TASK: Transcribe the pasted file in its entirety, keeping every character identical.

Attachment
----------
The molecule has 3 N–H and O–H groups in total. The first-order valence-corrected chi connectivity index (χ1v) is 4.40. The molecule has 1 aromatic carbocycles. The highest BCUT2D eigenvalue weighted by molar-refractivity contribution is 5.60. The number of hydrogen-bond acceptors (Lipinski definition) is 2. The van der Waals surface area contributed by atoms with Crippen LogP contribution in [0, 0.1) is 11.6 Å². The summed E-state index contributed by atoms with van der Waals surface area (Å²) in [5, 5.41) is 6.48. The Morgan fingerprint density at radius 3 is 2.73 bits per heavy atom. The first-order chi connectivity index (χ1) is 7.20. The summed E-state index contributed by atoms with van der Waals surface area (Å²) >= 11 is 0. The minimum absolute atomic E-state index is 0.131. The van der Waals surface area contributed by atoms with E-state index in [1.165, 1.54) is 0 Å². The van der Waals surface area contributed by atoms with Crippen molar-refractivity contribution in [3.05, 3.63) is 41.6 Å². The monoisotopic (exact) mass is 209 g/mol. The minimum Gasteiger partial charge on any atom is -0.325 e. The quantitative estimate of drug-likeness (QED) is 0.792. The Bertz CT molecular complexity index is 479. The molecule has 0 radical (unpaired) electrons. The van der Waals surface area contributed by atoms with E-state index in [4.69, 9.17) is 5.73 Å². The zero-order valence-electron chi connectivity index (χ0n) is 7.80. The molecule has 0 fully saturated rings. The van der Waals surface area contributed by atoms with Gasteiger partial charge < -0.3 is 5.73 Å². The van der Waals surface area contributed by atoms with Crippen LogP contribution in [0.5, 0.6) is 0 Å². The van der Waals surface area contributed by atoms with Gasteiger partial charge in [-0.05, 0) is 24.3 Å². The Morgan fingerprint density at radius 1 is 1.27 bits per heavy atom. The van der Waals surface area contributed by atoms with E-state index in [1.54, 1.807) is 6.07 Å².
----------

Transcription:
The molecule has 3 N–H and O–H groups in total. The first-order valence-corrected chi connectivity index (χ1v) is 4.40. The molecule has 1 aromatic carbocycles. The highest BCUT2D eigenvalue weighted by molar-refractivity contribution is 5.60. The number of hydrogen-bond acceptors (Lipinski definition) is 2. The van der Waals surface area contributed by atoms with Crippen LogP contribution in [0, 0.1) is 11.6 Å². The summed E-state index contributed by atoms with van der Waals surface area (Å²) in [5, 5.41) is 6.48. The Morgan fingerprint density at radius 3 is 2.73 bits per heavy atom. The first-order chi connectivity index (χ1) is 7.20. The summed E-state index contributed by atoms with van der Waals surface area (Å²) >= 11 is 0. The minimum absolute atomic E-state index is 0.131. The van der Waals surface area contributed by atoms with E-state index in [1.165, 1.54) is 0 Å². The van der Waals surface area contributed by atoms with Crippen molar-refractivity contribution in [3.05, 3.63) is 41.6 Å². The monoisotopic (exact) mass is 209 g/mol. The minimum Gasteiger partial charge on any atom is -0.325 e. The quantitative estimate of drug-likeness (QED) is 0.792. The Bertz CT molecular complexity index is 479. The molecule has 0 radical (unpaired) electrons. The van der Waals surface area contributed by atoms with E-state index in [4.69, 9.17) is 5.73 Å². The zero-order valence-electron chi connectivity index (χ0n) is 7.80. The molecule has 0 fully saturated rings. The van der Waals surface area contributed by atoms with Gasteiger partial charge < -0.3 is 5.73 Å². The van der Waals surface area contributed by atoms with Crippen LogP contribution in [0.5, 0.6) is 0 Å². The van der Waals surface area contributed by atoms with Gasteiger partial charge in [-0.05, 0) is 24.3 Å². The Morgan fingerprint density at radius 1 is 1.27 bits per heavy atom. The van der Waals surface area contributed by atoms with E-state index in [1.54, 1.807) is 6.07 Å².